Slavery, the Constitution and Frederick Douglass: What was The New York Times thinking?

Frederick Douglass

There is a bizarre omission in The New York Times’ review of James Oakes’ new book, “The Crooked Path to Abolition: Abraham Lincoln and the Antislavery Constitution.”

The question at the center of the book is whether the Constitution should be viewed as a pro-slavery or anti-slavery document. And the reviewer, the historian Gordon S. Wood, never mentions Frederick Douglass. Good Lord. If there was one central takeaway from David Blight’s Pulitzer Prize-winning “Frederick Douglass: Prophet of Freedom” (2018), it’s that Douglass embraced the Constitution as a weapon with which to fight slavery, breaking with William Lloyd Garrison, who thought the Constitution was irredeemable.

Curious, I decided to dig a little deeper. And I found a review in The Washington Post by Elizabeth R. Varon of the University of Virginia. It turns out that Oakes not only mentions Douglass, but is a scholar of his views about the Constitution. Varon writes:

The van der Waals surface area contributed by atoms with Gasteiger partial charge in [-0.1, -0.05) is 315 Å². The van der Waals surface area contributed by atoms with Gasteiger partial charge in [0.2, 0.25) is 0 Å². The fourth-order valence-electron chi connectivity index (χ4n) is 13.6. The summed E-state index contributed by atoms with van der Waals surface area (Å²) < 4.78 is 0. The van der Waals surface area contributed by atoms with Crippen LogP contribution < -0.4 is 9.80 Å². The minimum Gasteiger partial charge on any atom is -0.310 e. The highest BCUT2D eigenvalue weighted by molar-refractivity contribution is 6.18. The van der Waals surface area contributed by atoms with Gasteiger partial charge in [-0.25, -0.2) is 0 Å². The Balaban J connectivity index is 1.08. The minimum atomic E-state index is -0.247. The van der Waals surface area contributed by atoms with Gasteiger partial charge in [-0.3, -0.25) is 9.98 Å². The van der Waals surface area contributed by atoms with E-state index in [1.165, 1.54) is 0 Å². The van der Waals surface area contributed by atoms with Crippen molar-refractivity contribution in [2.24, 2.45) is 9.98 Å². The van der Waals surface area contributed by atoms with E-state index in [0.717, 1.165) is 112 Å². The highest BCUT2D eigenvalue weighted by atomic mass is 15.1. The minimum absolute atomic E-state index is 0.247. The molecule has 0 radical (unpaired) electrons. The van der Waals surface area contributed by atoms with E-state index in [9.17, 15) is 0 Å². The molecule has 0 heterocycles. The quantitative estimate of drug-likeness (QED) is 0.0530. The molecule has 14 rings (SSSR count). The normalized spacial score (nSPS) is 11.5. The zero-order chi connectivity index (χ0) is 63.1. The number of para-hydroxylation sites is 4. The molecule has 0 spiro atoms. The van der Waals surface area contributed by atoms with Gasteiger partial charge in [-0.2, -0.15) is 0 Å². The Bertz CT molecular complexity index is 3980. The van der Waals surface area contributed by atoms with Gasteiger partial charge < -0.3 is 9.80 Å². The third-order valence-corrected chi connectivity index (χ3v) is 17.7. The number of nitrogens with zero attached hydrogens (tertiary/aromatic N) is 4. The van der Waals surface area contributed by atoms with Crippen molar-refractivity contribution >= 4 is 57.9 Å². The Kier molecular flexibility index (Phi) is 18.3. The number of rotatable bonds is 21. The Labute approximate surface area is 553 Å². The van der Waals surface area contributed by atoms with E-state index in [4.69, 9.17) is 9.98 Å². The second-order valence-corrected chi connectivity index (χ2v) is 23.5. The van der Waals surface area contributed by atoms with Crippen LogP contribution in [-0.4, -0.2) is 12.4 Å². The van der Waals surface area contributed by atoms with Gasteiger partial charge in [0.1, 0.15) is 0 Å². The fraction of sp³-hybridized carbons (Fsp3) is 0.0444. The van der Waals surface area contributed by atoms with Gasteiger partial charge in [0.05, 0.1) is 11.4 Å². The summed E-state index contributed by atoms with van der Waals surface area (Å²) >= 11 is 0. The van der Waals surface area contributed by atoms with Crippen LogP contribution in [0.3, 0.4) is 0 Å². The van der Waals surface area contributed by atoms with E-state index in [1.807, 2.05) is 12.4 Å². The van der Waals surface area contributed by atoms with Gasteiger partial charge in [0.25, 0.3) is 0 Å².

This book represents a shift in Oakes’s own thinking. While his 2007 study of Frederick Douglass and Lincoln, “The Radical and the Republican,” juxtaposed Douglass the crusading reformer with Lincoln the cautious politician, this volume foregrounds the commonalities between the two men. Lincoln shared with Douglass, Oakes emphasizes, an abiding belief in the abolition movement’s core principle of fundamental human equality.

Much insight is to be gained by contrasting the antislavery constitutionalism of Douglass and Lincoln with the proslavery constitutionalism of Southern enslavers.

By leaving out Douglass, Wood manages the task of writing a nearly 1,300-word essay about slavery without mentioning a single Black person by name. What was he thinking? And does anyone at the Times edit these things?

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